The Courtland farmer can be seen gracing this year’s Faces of Farming Calendar. The February page features a photo of Sandra sporting a dark mink cape, sitting on an ornate sofa plunked out in the snow.
Since 2005, the non-profit agricultural education coalition known as Farm and Food Care Ontario has held an essay contest to choose who will appear in the calendar. The prize includes a photo shoot, plus two tickets and accommodation to the Harvest Gala Calendar lunch.
Sandra, 57, and husband Clarence, 59, a former welder, decided to buy a relative’s former tobacco farm and start the mink operation from scratch. Clarence already had 35 years of experience working with mink, after helping out an uncle who raised them in Norwich. Today, the Aspdens have 1,700 female and 570 male mink.
Originally a city girl from Kitchener, Sandra worked as a factory supervisor in Brantford for more than two decades, but finds mink farming much more relaxing.
“Coming from a factory where I was supervisor over anywhere from 25 to 90 people, you’re going all day, but coming out to the mink, you walk through, you do your job and you talk to the mink,” she said. “You don’t have anyone breathing down your neck giving you stress, stress, stress.”
The operation has become a family affair, with the couple’s three sons, a daughter-in-law and a grandson all helping out.
Mink breed just once a year, in late November. Sandra explained that the minks’ three-week birthing cycle begins in March. In mid-April the “blacks” will have their offspring, which are called kits. The pastels or “browns” then give birth in mid-May.
At six weeks the animals are vaccinated for the first time and then again when they are 10 to 12 weeks old. Around July 1 the kits are separated from their mothers and a male and a female are put in cages together.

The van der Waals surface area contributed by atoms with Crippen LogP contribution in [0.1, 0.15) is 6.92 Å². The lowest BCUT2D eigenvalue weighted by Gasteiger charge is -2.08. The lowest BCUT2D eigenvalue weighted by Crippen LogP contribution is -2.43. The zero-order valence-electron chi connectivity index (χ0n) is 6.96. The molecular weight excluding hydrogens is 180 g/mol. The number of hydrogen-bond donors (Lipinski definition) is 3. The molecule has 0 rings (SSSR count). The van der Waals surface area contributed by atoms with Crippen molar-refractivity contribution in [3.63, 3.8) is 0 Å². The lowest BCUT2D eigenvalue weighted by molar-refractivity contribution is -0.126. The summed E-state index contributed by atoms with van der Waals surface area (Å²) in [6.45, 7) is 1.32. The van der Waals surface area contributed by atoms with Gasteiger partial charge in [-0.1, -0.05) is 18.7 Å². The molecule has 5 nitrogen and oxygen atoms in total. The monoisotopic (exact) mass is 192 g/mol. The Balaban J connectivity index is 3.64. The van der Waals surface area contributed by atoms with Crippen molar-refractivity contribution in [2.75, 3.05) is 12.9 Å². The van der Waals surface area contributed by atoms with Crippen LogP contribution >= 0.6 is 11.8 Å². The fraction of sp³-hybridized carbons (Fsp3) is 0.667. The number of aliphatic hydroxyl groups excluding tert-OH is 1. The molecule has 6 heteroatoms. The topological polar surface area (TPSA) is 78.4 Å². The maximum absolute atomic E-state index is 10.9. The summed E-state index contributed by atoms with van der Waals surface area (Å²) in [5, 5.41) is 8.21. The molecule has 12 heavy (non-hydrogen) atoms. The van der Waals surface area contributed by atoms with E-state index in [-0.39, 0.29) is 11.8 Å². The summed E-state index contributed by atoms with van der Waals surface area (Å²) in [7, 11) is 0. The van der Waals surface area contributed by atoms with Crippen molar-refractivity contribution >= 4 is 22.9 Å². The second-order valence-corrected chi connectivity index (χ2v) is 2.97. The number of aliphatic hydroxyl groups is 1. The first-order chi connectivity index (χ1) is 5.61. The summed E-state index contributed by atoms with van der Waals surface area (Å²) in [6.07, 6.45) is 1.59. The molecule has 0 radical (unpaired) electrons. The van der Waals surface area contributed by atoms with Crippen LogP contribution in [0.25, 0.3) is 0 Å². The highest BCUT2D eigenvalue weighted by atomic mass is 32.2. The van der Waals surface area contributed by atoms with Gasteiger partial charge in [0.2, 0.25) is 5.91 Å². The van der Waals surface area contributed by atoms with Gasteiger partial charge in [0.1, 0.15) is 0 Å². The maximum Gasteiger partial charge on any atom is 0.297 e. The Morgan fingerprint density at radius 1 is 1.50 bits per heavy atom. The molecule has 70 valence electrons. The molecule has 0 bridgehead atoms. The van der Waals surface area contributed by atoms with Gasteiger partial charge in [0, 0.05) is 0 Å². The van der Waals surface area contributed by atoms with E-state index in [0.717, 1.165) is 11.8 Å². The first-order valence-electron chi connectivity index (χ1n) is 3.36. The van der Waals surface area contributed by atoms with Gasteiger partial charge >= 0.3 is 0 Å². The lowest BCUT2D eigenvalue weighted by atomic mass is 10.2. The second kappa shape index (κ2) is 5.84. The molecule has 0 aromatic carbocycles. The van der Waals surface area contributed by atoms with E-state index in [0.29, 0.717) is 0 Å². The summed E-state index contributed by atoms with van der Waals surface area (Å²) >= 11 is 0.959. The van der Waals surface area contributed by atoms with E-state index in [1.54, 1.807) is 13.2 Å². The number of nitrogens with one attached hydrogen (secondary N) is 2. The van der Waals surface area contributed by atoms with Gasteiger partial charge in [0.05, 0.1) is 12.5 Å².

When it’s time to harvest their coats, the animals are euthanized using carbon monoxide. After skinning, the pelts are then carefully graded and sold throughout the year at the North American Auction House in Toronto.
A sale of 2,200 pelts in January brought in just over $200,000 for the Aspden farm. Buyers are from all over Europe, China and Russia.
Sandra admits the anti-fur lobby is huge and recalls 450 mink being released by activists who broke into the cages on a Simcoe farm a few years back. She says such activists don’t realize most mink, which have only known captivity, will be run over by cars in their disoriented state.
The animals are also voracious carnivores with a strong bite and will start killing small animals for food. Those that are recaptured can also bring disease into the barns.
In captivity, mink are fed leftovers such as tripe purchased from area abattoirs, pig kidneys and fish.
On the environmental front, Sandra pointed out that many man-made materials don’t break down in landfills, but fur will, especially when it’s buried.
There is a code of ethics for mink farmers, she added, including enrichment practices such as providing golf balls for the animals to help occupy time in the cage.
“The whole thing is to educate the public,” Sandra said. “On my farm, no one mistreats the mink.”
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